12:30 p.m.: Defense attorney Schwartz has ended his opening remarks. The judge has given the jurors a six-minute break.
During the opening statements, Hassan, wearing a dark suit and a red tie, sat quietly at the table next to one of his attorneys.
12:27 p.m.: Defense attorney Schwartz said prosecutors would not be able to prove that Hassan was not justified in his actions given what had happened.
"They will not be able to tell you that his fear was unreasonable beyond a reasonable doubt," Schwartz said.
"There are only two people that know for sure what happened in this relationship," Schwartz said. "Only two people know for sure what happened in the Bridge's TV station that evening."
Was the killing, Schwartz asked the jurors to consider, "reasonable given what he knew about her and what had happened earlier?"
12:23 p.m.: Defense attorney Schwartz said Hassan bought the knives from Walmart out of fear for his life.
He said Hassan was "unleashing emotions from almost a decade" and that he was in "fear of what was going on."
"When it was over, Mo was in shock," Schwartz said. "He never tried to escape. He never tried to get away with it."
12:19 p.m.: Defense attorney Schwartz said Aasiya "threatened to kill Mo Hassan."
"She threatened to poison him," Schwartz said. "She threatened him at knife point on more than one occasion."
Schwartz said it was Hassan who sought professional help and help from friends to work out their marriage.
"This is a man who's been divorced twice before and there was no sign of this ever happening," Schwartz said.
12:10 p.m.: Defense attorney Jeremy Schwartz started his opening remarks with the statement: "Mo Hassan killed his wife, but he is not guilty of murder in the second degree."
He said the marriage of Aasiya and Mo Hassan was a "sad, unhealthy relationship" and that "it ended with Mo Hassan in fear of his life."
"There are two sides to this story," Schwartz said.
12:05 p.m.: Prosecutor Bonanno told jurors they will see video from the Bridges television station that shows Hassan entering the building.
"You will be able to see it was dark and that there were only two people in the hallway," Bonanno said.
He said they will also hear DNA evidence that shows the "defendant literally had Aasiya's blood on his hands."
11:59 a.m.: Prosecutor Bonanno told jurors that Hassan bought two hunting knives at Walmart in Hamburg the day of Aasiya Hassan's death.
Bonanno plans to present video from the store during the trial.
"His purchase was recorded on the store video," Bonanno said. "You will see the video. You will see the defendant carefully examining the knives, testing their sharpness on a cardboard box and then calmly and deliberately buying them."
11:55 a.m.: Prosecutor Paul E. Bonanno told jurors that Hassan's children, Michael and Sonia, will testify that Hassan subjected Aasiya Hassan to abuse during their marriage.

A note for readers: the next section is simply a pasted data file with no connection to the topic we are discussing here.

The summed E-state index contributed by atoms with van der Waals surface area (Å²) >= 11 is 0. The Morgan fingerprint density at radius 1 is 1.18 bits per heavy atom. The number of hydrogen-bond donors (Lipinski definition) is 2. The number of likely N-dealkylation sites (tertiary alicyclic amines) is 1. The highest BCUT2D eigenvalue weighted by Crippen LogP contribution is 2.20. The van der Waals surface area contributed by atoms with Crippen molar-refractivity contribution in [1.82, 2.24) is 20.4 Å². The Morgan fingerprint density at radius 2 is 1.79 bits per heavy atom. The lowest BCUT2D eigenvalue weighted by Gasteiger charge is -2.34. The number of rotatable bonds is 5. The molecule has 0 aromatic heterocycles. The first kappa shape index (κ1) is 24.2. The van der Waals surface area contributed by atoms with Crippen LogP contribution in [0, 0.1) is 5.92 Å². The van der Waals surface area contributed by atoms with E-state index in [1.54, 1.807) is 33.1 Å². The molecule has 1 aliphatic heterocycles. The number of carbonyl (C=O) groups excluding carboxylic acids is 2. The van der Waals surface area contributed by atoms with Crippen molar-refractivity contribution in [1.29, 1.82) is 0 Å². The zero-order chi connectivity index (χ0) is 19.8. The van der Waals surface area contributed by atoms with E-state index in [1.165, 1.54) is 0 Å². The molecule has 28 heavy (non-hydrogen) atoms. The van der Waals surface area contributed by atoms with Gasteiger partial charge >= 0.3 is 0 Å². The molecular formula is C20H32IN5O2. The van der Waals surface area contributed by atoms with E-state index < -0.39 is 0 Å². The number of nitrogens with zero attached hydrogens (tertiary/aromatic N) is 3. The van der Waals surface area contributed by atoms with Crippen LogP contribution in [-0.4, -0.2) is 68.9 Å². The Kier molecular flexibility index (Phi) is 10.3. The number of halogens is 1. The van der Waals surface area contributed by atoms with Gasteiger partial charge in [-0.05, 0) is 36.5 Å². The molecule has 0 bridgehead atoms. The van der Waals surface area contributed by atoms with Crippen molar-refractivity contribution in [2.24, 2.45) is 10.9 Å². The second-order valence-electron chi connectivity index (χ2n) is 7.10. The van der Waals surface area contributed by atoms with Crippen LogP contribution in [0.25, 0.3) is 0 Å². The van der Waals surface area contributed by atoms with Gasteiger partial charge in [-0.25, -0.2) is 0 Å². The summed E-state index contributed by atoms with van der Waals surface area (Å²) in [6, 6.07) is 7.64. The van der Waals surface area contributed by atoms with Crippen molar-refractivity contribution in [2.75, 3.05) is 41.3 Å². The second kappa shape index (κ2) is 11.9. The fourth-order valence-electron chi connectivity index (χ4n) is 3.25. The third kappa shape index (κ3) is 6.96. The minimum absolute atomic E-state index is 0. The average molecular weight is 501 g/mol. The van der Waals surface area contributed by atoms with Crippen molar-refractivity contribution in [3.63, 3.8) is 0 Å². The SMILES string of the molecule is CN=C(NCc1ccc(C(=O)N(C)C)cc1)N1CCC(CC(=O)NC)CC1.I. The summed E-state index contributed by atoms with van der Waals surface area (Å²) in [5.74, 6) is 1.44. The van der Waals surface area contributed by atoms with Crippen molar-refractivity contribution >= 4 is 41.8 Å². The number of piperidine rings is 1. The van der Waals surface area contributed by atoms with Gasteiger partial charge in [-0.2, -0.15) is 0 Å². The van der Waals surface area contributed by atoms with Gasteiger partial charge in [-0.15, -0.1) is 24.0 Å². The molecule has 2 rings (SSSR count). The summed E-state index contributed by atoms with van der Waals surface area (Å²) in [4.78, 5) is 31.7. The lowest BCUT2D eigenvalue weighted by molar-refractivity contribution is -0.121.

11:53 a.m.: Bonanno said Hassan met her inside the television station with two hunting knives he had bought an hour earlier.
"Before Aasiya could even turn on a light, before Aasiya could have even known he was there, he attacked her from behind," Bonanno said.
Bonanno, during the opening statement, told jurors that the "motive is clear."
"The defendant viciously killed Aasiya and desecrated her body because six days earlier, she had dared to seek a divorce," Bonanno said.
11:50 a.m.: Prosecutor Paul E. Bonanno has started his opening statement with the stark details of the final moments of Aasiya Hassan's life.
She was driving, he said, to the Bridges television station with clean clothes to drop off for Hassan. She left her children waiting in the minivan outside, Bonanno said.
"It was the last time the children saw her alive," Bonanno said.
11:39 a.m.: Franczyk has advised the jurors that the courtroom proceedings will differ greatly from courtroom television dramas.
"That's show biz, that's drama, but that's not evidence," Franczyk told the jurors during lengthy instructions.
He has also asked the jurors not to discuss the case with others, including friends and family, and has asked them not to discuss the case with each other before he gives them the "green light."
He also instructed jurors not to visit or to go to any location discussed in the testimony or to look them up on Google Maps or other satellite software. He has advised them to avoid any press accounts of the case.
"I promise you that everything that you need to decide this case, in terms of fact and law, will be provided to you in the courtroom," Franczyk said.
11:30 a.m.: There are two flat-screen televisions in the courtroom. Franczyk has told the jurors that exhibits could include photographs, diagrams, documents and videos.
11:26 a.m.: Franczyk is instructing the jurors and has questioned them if they have been exposed to any press accounts of the trial since they were sworn in. No juror responded that he or she had. The judge has also advised the jurors not to take notes during the trial.
11:25 a.m.: The jurors are entering the courtroom.
10:50 a.m.: The judge is now instructing jurors outside the courtroom, which is expected to take about 15 minutes.
10:45 a.m.: Franczyk has ruled that a video camera will be allowed in the courtroom during opening statements despite opposition by the District Attorney's Office.
Franczyk said he allowed the camera because the defense had given "unequivocal consent" to recording the opening statements. Franczyk has also allowed members of the press to transmit text messages and use laptops from inside the courtroom.
He has reserved judgement on whether he will allow cameras in the courtroom for the verdict.
10:30 a.m. The Erie County Court room is packed with members of the press, law students and other spectators.
No members of Hassan's immediate family appear to be in the courtroom.
Hassan has been jailed since Feb. 2009, when he turned himself into police.
The body of his wife, Aasiya, 37, was found stabbed and beheaded in their Orchard Park television studio.
Erie County Judge Thomas P. Franczyk swore in the last six members of the 12-member jury on Friday. The jury includes eight men and four women. There are also four alternates.
See The News' complete coverage of the Hassan case here.